Moroccan security forces on Wednesday hunted 10 possible suicide bombers in Casablanca, a day after three suspected militants blew themselves up as they were being chased.
"We are searching in Casablanca for about 10 extremely dangerous terrorists, as they are ready like those yesterday to blow themselves up," a police source said.
On Tuesday, three suicide bombers blew themselves up and a fourth was shot dead as police sought suspects from a March 11 bomb explosion in an Internet cafe.
The first confrontation occurred when police surrounded a house before dawn Tuesday in the el Fida district of the city.
One suspect came out of the house carrying a sword and wearing an explosives belt. He was shot dead by the police.
According to the police version, a second suspect came out onto the balcony of the house and seeing that he was surrounded, blew himself up.
The same afternoon, a police inspector died after a third man blew himself up in the same district. Two other police officers and a child were also hurt.
In the final attack Tuesday, five people were wounded including two police officers as a man blew himself up in the main thoroughfare of the Hay al Farah district.
The bomber headed towards a group of police officers before detonating his charge, said a police source.
A police statement identified the man they had shot dead in the morning as Mohamed Mentala, who is wanted in connection with the May 2003 bombings in Casablanca, the worst in Morocco's history, which killed 45 people including 12 suicide bombers and injured dozens.
All four of those who died Tuesday were wanted in connection with the March 11 bomb that exploded in a Casablanca Internet cafe, said police.
In that attack, the bomber, Abdelfettah Raydi, died and his suspected accomplice and three customers were injured. Thirty-one people have already been arrested in the course of that investigation.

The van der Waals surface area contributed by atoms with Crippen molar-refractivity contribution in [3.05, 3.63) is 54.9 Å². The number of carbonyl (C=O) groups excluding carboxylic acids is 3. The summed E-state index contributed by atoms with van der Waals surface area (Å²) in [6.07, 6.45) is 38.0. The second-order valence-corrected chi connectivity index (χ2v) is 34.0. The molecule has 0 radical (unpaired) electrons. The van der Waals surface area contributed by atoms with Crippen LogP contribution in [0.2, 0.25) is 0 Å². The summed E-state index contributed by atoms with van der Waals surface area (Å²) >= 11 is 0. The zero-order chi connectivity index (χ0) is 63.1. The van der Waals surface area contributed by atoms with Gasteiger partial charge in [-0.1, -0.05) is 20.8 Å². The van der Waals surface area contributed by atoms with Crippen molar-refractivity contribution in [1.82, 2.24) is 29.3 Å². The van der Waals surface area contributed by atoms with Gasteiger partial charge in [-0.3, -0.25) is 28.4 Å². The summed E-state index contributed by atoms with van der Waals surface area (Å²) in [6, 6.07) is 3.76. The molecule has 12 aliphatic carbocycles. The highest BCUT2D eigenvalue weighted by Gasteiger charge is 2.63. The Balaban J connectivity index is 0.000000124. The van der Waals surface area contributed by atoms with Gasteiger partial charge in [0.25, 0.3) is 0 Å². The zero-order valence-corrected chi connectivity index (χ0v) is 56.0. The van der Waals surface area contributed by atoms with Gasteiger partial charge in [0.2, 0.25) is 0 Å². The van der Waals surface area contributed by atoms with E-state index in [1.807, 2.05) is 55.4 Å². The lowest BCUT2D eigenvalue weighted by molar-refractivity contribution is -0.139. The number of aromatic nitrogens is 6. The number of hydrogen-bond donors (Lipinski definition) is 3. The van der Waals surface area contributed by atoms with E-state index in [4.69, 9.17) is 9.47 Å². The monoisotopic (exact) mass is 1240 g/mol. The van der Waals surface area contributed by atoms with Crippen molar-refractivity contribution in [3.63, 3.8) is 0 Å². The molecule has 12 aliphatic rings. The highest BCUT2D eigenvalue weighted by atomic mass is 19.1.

Investigators believe that the Internet cafe was not the intended target of the March attack, but was simply where some of the attackers met to maintain contact online.
Investigators have ruled out that the men had links with foreign groups.
"A terrorist group is being formed and funded by Moroccans with the aim of carrying out bombings at Casablanca port and several police stations," a judicial source said.
Investigators say they do not believe the suicide bombers have links with foreign groups.
"A terrorist group is being formed and funded by Moroccans with the aim of carrying out bombings at Casablanca port and several police stations," the judicial source added.
But Mohamed Darif, a specialist on Islamism in Morocco, said: "It is difficult to imagine that this group did not have any foreign links.
"On the contrary, it seems that they apply the order given by Ayman al Zawahri, the number two in Al-Qaeda, to blow yourself up rather than fall into the hands of the police," he added.
Al-Qaeda recently announced that it had set up a cell in north Africa.